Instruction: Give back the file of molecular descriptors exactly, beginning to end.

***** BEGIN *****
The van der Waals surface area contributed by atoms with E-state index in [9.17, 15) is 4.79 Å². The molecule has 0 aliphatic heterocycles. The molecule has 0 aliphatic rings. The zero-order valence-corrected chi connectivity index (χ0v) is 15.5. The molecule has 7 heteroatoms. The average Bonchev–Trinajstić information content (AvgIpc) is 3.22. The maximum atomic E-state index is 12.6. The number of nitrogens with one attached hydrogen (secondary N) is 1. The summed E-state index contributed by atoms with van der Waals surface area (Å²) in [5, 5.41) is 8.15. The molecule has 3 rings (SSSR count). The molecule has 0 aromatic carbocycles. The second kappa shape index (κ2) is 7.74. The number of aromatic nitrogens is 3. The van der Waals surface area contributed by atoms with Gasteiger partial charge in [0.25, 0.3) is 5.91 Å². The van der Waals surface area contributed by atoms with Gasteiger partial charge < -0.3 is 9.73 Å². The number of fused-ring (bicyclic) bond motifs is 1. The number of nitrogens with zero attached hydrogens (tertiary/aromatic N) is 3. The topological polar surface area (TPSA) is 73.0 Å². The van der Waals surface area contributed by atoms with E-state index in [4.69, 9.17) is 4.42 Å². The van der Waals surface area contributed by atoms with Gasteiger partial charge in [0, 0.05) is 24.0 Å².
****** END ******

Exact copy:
The van der Waals surface area contributed by atoms with E-state index in [9.17, 15) is 4.79 Å². The molecule has 0 aliphatic heterocycles. The molecule has 0 aliphatic rings. The zero-order valence-corrected chi connectivity index (χ0v) is 15.5. The molecule has 7 heteroatoms. The average Bonchev–Trinajstić information content (AvgIpc) is 3.22. The maximum atomic E-state index is 12.6. The number of nitrogens with one attached hydrogen (secondary N) is 1. The summed E-state index contributed by atoms with van der Waals surface area (Å²) in [5, 5.41) is 8.15. The molecule has 3 rings (SSSR count). The molecule has 0 aromatic carbocycles. The second kappa shape index (κ2) is 7.74. The number of aromatic nitrogens is 3. The van der Waals surface area contributed by atoms with Gasteiger partial charge in [0.25, 0.3) is 5.91 Å². The van der Waals surface area contributed by atoms with Gasteiger partial charge < -0.3 is 9.73 Å². The number of fused-ring (bicyclic) bond motifs is 1. The number of nitrogens with zero attached hydrogens (tertiary/aromatic N) is 3. The topological polar surface area (TPSA) is 73.0 Å². The van der Waals surface area contributed by atoms with E-state index in [4.69, 9.17) is 4.42 Å². The van der Waals surface area contributed by atoms with Gasteiger partial charge in [0, 0.05) is 24.0 Å².